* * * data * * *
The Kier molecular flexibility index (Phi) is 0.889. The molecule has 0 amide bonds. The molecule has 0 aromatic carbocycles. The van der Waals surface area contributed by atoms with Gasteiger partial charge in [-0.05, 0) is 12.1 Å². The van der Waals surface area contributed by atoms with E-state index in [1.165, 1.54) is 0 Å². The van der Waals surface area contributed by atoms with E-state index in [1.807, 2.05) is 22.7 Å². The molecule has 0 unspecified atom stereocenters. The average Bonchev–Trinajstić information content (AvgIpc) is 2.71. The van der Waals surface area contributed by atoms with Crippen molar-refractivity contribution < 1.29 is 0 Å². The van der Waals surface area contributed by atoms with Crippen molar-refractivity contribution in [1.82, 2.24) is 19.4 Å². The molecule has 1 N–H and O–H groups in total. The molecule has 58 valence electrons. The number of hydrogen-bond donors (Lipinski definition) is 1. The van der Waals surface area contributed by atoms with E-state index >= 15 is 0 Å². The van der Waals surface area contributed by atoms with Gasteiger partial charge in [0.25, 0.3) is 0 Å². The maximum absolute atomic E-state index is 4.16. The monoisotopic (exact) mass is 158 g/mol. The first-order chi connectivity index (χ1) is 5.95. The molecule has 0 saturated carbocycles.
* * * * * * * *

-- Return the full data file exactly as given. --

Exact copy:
The Kier molecular flexibility index (Phi) is 0.889. The molecule has 0 amide bonds. The molecule has 0 aromatic carbocycles. The van der Waals surface area contributed by atoms with Gasteiger partial charge in [-0.05, 0) is 12.1 Å². The van der Waals surface area contributed by atoms with E-state index in [1.165, 1.54) is 0 Å². The van der Waals surface area contributed by atoms with E-state index in [1.807, 2.05) is 22.7 Å². The molecule has 0 unspecified atom stereocenters. The average Bonchev–Trinajstić information content (AvgIpc) is 2.71. The van der Waals surface area contributed by atoms with Crippen molar-refractivity contribution < 1.29 is 0 Å². The van der Waals surface area contributed by atoms with Crippen molar-refractivity contribution in [1.82, 2.24) is 19.4 Å². The molecule has 1 N–H and O–H groups in total. The molecule has 58 valence electrons. The number of hydrogen-bond donors (Lipinski definition) is 1. The van der Waals surface area contributed by atoms with E-state index >= 15 is 0 Å². The van der Waals surface area contributed by atoms with Gasteiger partial charge in [0.25, 0.3) is 0 Å². The maximum absolute atomic E-state index is 4.16. The monoisotopic (exact) mass is 158 g/mol. The first-order chi connectivity index (χ1) is 5.95. The molecule has 0 saturated carbocycles.